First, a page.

Earlier this year two five-day national pilots were conducted using new and updated curriculum focused on increasing awareness of oneself and others, using the four styles of human behavior, managing conversations effectively, and other key competencies of effective leaders. All of these traits leverage decades of the BSA’s experience, knowledge, and expertise in working with millions of leaders and youth for more than a century. These competencies, along with Scouting’s mission to prepare young people to make ethical and moral choices over their lifetimes, overarch everything we do in Scouting, giving value to everyone, no matter our differences, and helping people, young and old, develop to their full potential.
1. Examine your own leadership skills by recognizing your own strengths.
2. Practice and improve your leadership skills.
3. Communicate effectively and build relationships and teams.
4. Guide youth and other adults in the development of their leadership skills.
5. Strengthen your commitment to living and teaching the Scout Oath and Law.
• Living the Values – about “being” the values, who you “are” personally, setting the example
• Growing – about knowing and growing thyself first – a commitment to continuous improvement and lifelong learning
• Connecting – with other people
• Guiding – focusing on enabling and developing others
• Empowering – ultimately helping other people to become healthier, wiser, freer, more autonomous, and more likely to “serve and to lead” other people themselves
• Drive Vision, Mission, and Values
• Know Thyself
• Communicate Effectively
• Include and Optimize Diverse Talent
• Learn to Listen, Listen to Learn
• Plan with a Bias for Action
• Develop Individuals and Teams
• Know the Territory
• Apply Interpersonal Savvy
• Manage Conversations
• Coach and Mentor
• Embrace and Lead Change
• Create a Culture: “Train Them, Trust Them, Let Them Lead!”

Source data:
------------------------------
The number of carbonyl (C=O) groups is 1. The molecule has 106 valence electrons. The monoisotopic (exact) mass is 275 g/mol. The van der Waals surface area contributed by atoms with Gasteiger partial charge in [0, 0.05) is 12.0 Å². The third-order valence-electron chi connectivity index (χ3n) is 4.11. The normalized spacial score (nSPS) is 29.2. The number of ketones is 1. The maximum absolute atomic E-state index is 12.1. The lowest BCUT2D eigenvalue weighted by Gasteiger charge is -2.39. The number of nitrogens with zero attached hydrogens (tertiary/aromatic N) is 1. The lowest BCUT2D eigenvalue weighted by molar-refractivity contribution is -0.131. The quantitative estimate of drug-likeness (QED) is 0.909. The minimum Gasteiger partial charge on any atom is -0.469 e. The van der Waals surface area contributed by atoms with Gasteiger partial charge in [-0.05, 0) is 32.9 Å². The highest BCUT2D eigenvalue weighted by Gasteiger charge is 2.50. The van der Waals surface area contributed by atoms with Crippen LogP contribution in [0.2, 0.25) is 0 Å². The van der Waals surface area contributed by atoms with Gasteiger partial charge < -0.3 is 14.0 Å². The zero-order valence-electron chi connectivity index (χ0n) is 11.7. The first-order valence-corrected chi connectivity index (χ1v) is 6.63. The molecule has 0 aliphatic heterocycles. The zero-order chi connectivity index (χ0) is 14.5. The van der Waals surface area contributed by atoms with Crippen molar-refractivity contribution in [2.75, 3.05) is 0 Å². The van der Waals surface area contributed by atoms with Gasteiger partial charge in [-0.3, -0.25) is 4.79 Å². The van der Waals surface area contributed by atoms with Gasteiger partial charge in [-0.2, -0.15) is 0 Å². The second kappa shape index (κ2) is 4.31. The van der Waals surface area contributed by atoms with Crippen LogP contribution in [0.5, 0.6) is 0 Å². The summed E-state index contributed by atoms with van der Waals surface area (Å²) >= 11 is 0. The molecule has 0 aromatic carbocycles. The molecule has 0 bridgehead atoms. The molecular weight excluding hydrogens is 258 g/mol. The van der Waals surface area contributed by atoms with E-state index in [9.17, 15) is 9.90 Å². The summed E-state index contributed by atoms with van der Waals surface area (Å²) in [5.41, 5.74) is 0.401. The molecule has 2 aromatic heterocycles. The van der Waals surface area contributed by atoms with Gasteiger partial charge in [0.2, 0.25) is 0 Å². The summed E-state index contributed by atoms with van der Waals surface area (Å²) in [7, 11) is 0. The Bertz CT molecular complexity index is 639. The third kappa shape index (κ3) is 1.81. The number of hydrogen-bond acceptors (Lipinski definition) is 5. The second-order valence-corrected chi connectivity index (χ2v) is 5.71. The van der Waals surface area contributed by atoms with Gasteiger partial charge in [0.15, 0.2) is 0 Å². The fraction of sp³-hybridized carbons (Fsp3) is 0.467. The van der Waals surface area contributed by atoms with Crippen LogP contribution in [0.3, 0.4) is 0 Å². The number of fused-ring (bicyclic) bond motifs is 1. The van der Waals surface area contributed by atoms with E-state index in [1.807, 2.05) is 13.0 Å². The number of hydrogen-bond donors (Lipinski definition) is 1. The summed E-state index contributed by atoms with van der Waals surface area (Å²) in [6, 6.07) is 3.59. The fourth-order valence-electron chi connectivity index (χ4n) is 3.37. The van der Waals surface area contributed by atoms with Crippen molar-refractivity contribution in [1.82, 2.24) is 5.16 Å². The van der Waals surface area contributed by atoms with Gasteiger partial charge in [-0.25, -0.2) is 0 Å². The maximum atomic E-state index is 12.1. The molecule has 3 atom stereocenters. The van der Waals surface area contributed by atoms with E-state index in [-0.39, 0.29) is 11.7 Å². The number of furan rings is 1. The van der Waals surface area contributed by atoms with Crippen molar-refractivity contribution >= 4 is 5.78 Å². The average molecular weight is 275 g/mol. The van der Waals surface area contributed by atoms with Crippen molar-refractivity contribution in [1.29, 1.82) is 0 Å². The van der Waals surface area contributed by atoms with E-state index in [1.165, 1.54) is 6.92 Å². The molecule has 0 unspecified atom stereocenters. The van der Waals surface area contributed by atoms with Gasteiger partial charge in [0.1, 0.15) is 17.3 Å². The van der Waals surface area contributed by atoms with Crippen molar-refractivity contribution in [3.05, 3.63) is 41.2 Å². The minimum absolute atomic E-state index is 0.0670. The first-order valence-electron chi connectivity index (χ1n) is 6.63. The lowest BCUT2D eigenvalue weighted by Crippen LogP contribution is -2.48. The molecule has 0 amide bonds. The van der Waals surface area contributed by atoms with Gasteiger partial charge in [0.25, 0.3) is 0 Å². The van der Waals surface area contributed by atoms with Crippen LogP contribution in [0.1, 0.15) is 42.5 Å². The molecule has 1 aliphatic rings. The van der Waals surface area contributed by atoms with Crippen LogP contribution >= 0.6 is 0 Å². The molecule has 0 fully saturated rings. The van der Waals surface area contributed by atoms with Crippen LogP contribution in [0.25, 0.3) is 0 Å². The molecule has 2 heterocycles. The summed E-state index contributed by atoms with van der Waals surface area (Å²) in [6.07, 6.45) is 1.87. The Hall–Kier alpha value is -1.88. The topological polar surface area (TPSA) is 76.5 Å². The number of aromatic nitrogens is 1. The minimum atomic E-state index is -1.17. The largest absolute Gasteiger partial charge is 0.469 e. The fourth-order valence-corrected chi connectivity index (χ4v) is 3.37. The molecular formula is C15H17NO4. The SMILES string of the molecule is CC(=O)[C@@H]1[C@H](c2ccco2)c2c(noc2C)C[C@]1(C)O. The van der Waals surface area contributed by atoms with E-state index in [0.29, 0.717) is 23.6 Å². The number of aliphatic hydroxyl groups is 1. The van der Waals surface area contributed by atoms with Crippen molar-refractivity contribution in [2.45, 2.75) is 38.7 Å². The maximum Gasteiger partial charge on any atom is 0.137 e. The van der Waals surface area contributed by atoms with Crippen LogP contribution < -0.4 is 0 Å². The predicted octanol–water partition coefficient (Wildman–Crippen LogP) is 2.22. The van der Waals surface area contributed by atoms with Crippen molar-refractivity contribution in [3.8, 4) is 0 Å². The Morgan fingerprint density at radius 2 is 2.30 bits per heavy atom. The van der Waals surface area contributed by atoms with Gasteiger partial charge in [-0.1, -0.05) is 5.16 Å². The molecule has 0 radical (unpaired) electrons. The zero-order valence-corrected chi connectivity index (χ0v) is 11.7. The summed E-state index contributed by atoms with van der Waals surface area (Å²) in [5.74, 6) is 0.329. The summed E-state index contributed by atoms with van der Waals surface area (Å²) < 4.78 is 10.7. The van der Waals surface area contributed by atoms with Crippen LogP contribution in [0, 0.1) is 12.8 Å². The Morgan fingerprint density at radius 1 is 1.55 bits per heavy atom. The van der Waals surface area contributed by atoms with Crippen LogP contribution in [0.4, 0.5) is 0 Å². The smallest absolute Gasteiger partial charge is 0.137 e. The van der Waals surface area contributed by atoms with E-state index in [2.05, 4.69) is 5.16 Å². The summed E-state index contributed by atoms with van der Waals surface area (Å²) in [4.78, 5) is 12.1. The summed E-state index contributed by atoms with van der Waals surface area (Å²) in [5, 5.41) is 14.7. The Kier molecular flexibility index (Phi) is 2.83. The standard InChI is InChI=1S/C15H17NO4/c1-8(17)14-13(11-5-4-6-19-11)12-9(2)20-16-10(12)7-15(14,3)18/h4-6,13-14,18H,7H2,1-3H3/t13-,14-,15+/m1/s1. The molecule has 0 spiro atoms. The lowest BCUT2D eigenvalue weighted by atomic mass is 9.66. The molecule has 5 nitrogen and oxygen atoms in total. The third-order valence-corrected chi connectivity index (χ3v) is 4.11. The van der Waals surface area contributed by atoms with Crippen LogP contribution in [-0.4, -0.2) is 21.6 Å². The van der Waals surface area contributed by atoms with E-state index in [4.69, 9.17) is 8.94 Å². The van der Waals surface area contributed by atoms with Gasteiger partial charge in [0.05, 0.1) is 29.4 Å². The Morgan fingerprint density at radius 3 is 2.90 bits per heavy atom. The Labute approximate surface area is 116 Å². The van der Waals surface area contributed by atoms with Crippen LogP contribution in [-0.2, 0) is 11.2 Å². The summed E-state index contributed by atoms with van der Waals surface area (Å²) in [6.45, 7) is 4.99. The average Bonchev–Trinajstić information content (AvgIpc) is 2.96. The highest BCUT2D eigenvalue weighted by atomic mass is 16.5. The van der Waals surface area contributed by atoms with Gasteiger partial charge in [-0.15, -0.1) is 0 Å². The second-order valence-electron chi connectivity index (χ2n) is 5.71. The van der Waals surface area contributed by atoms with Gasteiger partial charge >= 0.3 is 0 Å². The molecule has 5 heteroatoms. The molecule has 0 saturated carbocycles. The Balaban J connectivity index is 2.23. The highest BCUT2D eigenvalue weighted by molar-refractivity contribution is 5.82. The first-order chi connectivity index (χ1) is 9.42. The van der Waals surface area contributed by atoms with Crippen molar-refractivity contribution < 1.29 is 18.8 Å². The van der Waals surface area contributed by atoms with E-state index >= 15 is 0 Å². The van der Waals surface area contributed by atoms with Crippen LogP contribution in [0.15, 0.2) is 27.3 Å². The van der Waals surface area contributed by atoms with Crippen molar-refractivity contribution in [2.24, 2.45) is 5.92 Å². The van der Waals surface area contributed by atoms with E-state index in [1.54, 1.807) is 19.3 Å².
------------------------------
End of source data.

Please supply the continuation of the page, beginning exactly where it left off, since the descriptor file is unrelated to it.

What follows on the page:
• Inspire the Heart
Other Major Wood Badge Milestones
• The learning objectives of Wood Badge, including most of the component presentations, have been reviewed and updated to align with Bloom’s taxonomy.
• Wood Badge is being rebranded to better communicate its value proposition and appeal to new and younger adult leadership in all of Scouting’s programs. It includes a new promotional video and brochure. The brand assets and guidelines are available at www.woodbadgeBSA.org.
Following eight regional pilots being held later this year, the new syllabus will be available in April 2019 in conjunction with regional Wood Badge course director’s conferences held in the fall of 2019. The intent is that all councils will use the updated syllabus and new brand guidelines beginning January 1, 2020.
What’s New in NYLT?
✓ A new graphic illustrating growth opportunities for youth. This section in scouting.org/training/youth, formerly titled Youth Leadership Continuum, is now referred to as Youth Leadership Growth Opportunities.
✓ Vision: The Boy Scouts of America is the premier leadership development organization for youth in the United States of America.
✓ Methods: The list of youth leadership growth opportunities represents the scope and sequence of leadership training courses available to youth members of the Boy Scouts of America and hands-on experiential learning through actual leadership roles.
✓ Introduction to Leadership Skills. Introduction to Leadership Skills (ILS) provides an introduction to leadership skills for youth in Boy Scout troops, Venturing crews, and Sea Scout ships.
✓ The Kodiak Challenge. The Kodiak Challenge is an adventure that pushes the boundaries of every participant—an experience that will encourage a young person to try new things beyond his or her comfort zone. It is an experience, but it is grounded in the application of the leadership skills learned in ILS, NYLT, and NAYLE. It is, as is all of Scouting, an adventure with a purpose.